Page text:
Section 1. Respect for the Integrity of the Person, Including Freedom from:

a. Arbitrary Deprivation of Life and other Unlawful or Politically Motivated Killings

During the year human rights groups and the media reported that military and police personnel used excessive force during arrests, investigations, crowd control situations, and other operations. In these cases and other cases of alleged misconduct, the police and the military frequently did not disclose the findings of internal investigations to the public or confirm whether such investigations occurred. Official statements related to these allegations sometimes contradicted witness accounts, making confirmation of the facts difficult. Nongovernmental organizations (NGOs) and the media reported that police tortured suspects during detention and interrogation, including torture that resulted in death (see section 1.c.).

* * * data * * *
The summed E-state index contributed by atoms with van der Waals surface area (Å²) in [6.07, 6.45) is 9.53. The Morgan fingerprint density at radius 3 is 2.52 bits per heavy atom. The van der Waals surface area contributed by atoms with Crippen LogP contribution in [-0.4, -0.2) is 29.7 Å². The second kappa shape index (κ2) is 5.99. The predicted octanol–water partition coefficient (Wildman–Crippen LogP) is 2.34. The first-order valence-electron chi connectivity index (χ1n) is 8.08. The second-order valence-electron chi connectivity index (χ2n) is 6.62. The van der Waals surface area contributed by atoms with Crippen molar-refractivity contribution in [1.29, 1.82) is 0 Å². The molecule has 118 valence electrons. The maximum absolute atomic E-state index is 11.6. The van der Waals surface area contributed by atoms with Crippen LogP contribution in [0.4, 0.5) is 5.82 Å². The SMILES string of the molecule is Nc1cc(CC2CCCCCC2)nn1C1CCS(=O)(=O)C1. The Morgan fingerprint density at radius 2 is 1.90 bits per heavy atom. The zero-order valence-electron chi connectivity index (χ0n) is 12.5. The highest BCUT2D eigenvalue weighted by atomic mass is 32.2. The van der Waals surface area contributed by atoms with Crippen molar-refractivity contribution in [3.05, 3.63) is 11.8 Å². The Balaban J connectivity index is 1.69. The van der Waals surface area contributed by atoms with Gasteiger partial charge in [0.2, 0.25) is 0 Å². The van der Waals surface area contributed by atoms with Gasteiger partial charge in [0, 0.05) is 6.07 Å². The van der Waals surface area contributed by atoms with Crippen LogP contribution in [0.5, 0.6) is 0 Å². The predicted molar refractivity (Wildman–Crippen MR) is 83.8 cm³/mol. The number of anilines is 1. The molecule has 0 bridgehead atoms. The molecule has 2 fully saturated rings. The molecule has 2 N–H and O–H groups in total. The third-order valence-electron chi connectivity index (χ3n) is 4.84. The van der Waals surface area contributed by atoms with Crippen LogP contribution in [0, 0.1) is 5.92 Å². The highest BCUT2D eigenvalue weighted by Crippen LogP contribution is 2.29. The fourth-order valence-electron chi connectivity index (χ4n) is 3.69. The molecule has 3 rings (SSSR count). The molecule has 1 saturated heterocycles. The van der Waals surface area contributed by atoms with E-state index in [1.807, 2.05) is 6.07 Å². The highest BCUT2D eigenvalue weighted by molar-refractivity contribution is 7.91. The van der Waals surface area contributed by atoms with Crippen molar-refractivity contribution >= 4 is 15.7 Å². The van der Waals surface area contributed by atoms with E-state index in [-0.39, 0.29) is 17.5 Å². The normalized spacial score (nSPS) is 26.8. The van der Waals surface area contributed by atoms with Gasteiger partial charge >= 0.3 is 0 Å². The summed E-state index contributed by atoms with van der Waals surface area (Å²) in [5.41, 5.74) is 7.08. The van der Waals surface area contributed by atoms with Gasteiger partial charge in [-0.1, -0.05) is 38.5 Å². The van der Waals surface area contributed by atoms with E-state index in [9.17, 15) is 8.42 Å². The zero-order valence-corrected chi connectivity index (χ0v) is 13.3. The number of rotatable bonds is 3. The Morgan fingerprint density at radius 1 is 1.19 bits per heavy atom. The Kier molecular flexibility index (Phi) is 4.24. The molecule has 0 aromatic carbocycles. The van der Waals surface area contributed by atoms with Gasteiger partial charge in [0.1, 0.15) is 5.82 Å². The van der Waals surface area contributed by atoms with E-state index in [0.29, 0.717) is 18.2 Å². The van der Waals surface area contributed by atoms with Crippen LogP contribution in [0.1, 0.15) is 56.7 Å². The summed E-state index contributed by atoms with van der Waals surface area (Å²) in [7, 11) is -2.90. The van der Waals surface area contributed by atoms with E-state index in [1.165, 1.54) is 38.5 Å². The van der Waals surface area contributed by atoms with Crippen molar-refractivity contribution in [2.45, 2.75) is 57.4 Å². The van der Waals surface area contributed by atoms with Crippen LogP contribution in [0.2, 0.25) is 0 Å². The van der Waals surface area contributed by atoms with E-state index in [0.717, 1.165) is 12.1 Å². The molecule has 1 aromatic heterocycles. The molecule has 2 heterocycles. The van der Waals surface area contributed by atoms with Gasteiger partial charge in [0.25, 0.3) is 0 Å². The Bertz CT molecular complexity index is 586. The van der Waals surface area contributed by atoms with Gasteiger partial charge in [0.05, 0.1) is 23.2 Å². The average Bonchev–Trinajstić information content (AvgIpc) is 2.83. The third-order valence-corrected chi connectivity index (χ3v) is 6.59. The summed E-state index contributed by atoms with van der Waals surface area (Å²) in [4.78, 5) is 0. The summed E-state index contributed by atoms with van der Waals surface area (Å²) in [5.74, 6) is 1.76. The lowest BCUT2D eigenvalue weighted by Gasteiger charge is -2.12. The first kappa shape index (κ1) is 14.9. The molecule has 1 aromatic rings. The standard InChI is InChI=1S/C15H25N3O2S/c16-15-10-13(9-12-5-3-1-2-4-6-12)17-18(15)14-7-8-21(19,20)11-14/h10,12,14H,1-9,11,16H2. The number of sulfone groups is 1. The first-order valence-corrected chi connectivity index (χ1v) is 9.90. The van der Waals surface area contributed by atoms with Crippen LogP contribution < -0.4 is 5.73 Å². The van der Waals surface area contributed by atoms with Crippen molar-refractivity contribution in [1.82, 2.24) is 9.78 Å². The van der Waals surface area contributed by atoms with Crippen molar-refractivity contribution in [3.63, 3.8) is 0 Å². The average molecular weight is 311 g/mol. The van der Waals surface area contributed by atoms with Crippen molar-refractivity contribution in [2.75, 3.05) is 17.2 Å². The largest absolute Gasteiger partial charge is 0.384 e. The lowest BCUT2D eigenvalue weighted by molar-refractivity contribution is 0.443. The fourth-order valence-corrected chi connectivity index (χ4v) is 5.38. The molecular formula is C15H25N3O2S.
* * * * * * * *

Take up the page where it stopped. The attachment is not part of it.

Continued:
Komnas HAM and the Presidential Advisory Board (Wantimpres) hosted a two-day symposium on the 1965-66 anti-Communist purges on April 18 and 19 in Jakarta, marking the first government-sponsored event on disappearances and killings that affected hundreds of thousands of persons by common estimates. The event featured speakers from the government, including then coordinating minister for politics, legal, and security affairs Luhut Pandjaitan, former military officers from the period, victims, victims’ families, and advocates. Government officials made clear at the outset that reconciliation would not include judicial remedies, official apologies, or reparations, a move criticized by NGOs as inadequate. During the symposium victims of the tragedy were for the first time given a stage–on national television–to tell their stories and ask for an end to stigma, without fear of censorship or reprisal. Many hardline groups made clear their opposition to any event on the purges, and there were small protests at the symposium. The symposium concluded that the government should create a full historical accounting of the 1965-66 events, facilitate rehabilitation for victims, end the social stigma, and undertake a national reconciliation process that would include similar events across the country. President Jokowi said he would consider the recommendations.